The Jakarta Post
Foreign missions in Indonesia are racing against time to get their citizens home before transport restrictions come into full effect, as the number of COVID-19 cases continues to rise and concerns over the country’s healthcare capabilities deepen.
The United States Embassy became the first foreign mission to announce that family members of its staff who are under 21 years of age must immediately leave the country.
“The Department of State made this decision due to evidence of COVID-19 in Indonesia, current Indonesian medical capacity, and current availability of flights out of Indonesia,” the embassy said in a statement published on Thursday.
Washington has already urged its citizens not to travel to the archipelago “due to the Global Health Advisory and Embassy Jakarta’s limited capacity to provide support to US citizens,” it said in an online travel advisory for Indonesia.
It follows a March 14 decision to authorize the departure of US personnel and family members “from any diplomatic [...] post in the world who have determined they are at higher risk if exposed to COVID-19 or who have requested departure based on a commensurate justification”.
The US mission has a track record of taking early precautionary measures for its citizens, sometimes well before a serious incident occurs.
In 2016, the US Embassy reportedly sent out warnings to its citizens to avoid the area around Sarinah Plaza and the Sari Pan Pacific Hotel in Central Jakarta, just hours before terrorists launched a shooting spree there.
In 1998, the embassy moved to evacuate all staffers to Singapore before airlifting them home, days before massive riots broke out all across Jakarta.
Meanwhile, Indonesia’s closest neighbor Australia also updated its travel advisory with strong wording and advised its citizens to leave the country.
“If you’re an Australian tourist in Bali [or Indonesia more broadly] leave now – don’t delay your departure. If you’re a long-term Australian resident of Indonesia, consider whether you have the support and access to effective health services you and your family will need in what will be a hugely challenging period for local authorities and service providers. Many services will not be available,” Canberra said in its latest travel advisory updated on Thursday.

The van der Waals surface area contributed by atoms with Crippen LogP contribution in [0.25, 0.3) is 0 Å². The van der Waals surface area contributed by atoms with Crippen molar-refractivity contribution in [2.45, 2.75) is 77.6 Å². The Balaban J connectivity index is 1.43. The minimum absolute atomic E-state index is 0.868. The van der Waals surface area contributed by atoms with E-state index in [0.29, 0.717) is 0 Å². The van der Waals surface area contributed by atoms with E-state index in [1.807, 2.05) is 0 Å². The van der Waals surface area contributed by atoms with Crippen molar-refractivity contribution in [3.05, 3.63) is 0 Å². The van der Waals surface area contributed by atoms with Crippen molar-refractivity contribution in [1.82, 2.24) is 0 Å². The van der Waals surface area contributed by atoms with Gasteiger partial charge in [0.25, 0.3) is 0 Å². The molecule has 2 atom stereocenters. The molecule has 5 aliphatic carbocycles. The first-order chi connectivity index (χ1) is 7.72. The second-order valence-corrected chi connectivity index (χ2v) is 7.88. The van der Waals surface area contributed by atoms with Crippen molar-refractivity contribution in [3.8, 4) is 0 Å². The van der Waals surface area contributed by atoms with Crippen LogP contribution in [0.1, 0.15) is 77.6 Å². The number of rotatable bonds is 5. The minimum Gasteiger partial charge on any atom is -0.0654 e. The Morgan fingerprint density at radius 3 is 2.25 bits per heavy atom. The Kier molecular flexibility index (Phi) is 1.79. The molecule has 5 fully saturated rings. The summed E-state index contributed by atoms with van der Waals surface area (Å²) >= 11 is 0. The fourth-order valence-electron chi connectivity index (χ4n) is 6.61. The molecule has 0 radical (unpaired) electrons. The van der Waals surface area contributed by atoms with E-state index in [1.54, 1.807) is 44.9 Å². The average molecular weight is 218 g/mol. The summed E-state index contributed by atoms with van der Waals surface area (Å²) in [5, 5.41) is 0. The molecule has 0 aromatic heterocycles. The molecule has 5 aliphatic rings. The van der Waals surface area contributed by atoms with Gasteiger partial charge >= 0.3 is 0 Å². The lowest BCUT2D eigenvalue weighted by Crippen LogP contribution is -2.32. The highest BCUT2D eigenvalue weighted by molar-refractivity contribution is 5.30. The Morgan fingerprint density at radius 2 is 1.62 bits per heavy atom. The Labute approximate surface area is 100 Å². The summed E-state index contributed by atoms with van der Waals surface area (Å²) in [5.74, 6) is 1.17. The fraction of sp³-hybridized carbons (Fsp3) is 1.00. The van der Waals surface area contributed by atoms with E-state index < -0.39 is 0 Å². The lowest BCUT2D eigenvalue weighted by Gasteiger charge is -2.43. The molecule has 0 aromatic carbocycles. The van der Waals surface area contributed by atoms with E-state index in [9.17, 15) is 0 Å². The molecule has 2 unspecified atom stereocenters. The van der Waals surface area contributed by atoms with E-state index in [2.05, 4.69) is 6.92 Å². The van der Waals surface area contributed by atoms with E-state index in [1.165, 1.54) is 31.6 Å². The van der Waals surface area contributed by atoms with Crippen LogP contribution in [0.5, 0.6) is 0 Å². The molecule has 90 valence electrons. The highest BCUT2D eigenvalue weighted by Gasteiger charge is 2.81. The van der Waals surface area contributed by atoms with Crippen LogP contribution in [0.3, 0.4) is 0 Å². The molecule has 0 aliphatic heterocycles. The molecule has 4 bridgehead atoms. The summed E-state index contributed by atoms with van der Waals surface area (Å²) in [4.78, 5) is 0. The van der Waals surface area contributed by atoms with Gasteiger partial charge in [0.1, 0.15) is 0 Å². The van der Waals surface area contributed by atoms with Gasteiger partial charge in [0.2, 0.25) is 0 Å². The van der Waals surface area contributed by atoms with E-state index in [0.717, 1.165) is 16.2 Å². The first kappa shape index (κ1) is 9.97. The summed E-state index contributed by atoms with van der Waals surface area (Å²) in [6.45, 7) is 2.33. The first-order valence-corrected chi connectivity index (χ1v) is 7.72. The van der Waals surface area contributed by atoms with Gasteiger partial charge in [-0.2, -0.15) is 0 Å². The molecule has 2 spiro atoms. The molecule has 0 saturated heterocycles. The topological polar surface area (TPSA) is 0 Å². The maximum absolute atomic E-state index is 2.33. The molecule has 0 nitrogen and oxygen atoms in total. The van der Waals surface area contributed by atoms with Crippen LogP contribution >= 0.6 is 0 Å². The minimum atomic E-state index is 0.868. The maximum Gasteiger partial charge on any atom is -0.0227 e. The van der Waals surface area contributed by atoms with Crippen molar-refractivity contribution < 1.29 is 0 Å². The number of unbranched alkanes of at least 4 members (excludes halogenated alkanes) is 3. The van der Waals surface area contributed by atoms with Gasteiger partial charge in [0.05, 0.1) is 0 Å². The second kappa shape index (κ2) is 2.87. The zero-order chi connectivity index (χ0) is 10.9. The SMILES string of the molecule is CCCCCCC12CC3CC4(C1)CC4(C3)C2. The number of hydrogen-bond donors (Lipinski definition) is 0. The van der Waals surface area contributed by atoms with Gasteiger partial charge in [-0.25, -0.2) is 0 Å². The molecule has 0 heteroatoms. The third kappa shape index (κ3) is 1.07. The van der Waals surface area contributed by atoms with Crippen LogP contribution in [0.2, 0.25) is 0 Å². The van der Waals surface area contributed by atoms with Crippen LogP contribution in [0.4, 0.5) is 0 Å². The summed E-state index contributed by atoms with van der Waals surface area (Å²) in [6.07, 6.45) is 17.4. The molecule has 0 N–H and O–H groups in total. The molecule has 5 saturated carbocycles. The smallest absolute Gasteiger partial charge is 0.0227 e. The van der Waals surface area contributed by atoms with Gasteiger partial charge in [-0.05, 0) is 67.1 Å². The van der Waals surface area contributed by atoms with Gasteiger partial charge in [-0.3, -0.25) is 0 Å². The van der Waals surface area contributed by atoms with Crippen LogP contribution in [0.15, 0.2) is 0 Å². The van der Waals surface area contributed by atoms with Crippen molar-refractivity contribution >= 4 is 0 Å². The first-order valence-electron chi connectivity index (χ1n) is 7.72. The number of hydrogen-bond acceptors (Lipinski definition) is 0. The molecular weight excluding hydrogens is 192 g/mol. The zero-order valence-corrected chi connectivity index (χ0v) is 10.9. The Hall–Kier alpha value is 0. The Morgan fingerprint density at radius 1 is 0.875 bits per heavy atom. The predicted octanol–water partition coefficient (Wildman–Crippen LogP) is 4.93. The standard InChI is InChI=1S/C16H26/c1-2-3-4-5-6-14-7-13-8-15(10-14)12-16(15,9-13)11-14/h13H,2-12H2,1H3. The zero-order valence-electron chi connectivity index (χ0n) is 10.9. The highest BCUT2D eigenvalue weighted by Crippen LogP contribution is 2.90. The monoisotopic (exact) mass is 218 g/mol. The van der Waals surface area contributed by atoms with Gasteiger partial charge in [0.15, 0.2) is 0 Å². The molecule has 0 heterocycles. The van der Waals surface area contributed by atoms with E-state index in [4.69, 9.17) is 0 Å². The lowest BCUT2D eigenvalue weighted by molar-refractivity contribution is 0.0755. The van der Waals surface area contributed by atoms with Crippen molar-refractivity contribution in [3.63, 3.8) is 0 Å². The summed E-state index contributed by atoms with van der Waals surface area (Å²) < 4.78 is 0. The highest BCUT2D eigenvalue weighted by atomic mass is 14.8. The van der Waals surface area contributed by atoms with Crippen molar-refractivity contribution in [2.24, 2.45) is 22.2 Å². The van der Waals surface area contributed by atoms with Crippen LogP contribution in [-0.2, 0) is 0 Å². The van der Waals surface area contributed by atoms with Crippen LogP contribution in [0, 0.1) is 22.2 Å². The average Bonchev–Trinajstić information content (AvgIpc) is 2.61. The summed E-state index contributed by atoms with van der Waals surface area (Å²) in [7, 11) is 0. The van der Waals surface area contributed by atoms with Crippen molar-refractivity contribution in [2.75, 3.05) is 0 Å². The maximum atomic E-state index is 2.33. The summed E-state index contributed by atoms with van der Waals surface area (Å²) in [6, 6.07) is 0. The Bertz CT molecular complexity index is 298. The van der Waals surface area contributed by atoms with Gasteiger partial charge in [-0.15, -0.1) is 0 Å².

The update follows measures last week to offer non-essential staff and family members from Australian diplomatic posts across the country the opportunity to return to Australia before air travel is completely restricted.
Other countries have meanwhile been more reserved in their actions, at a time when COVID-19 has infected more than 1,000 people in Indonesia and killed 87 people as of Friday.
European Union Ambassador to Indonesia Vincent Piket said his approach was to “strike a balance between business continuity and the safety of our staff and their dependents”.
He said the EU delegation was in full teleworking mode and all staff were asked to work from home. Meanwhile, all nonessential staff were authorized to return to Europe with their families.
“The EU delegation and the embassies of all EU member states work together for the repatriation of EU travelers stranded in Indonesia due to the lack of flights. Our first priority is to bring home the elderly, other vulnerable persons and families with children,” Piket said in a statement to The Jakarta Post on Friday.
British Ambassador to Indonesia Owen Jenkins said that British nationals staying in Indonesia in the short term should immediately weigh their options as more airports had closed and more airlines had suspended flights.
“If you can think of any circumstances at all where you would wish to be in the UK over the next few months, we strongly advise you to leave,” Jenkins said in a video posted on the embassy’s Twitter account on Wednesday.
The COVID-19 outbreak has put a massive strain on Indonesia’s healthcare system, with reports of inadequate medical supplies and the deaths of hospital workers amid a surge of new cases.
A hospital crisis looms as reports indicate inadequate facilities to treat COVID-19 patients, while protective gear is in short supply in both referral and regular hospitals across the country.
Foreign missions have identified these shortcomings and communicated them to their citizens. The Australian Embassy, for instance, said that critical care facilities are “significantly below the standards available” at home.
While such policies might indicate distrust in the Indonesian healthcare system, it also poses even greater risks for these foreign citizens, said Dewi Fortuna Anwar, an international relations research professor at the Indonesian Institute of Sciences’ (LIPI) Center for Political Studies.
“Sending children back to the US is even riskier – they’d be flying extensively and transiting in hubs that bring together many people from around the world, so the risk of contracting the coronavirus might be even higher,” Dewi told the Post, in reference to the US policy.
Furthermore, she added, the healthcare systems in the US and in Europe also already faced huge pressures and had not shown any great successes either.
“Frankly, there is not one country that can give such assurances. What is certain is that long-haul travel – and especially cross-country travel – is reckless. People are asked to stay at home, not to engage in international travel and spread the virus further,” she said on Friday.
Globally, more than half a million people have been infected and some 24,000 people have died, according to the Johns Hopkins University Center for Systems Science and Engineering. The US currently has the most cases.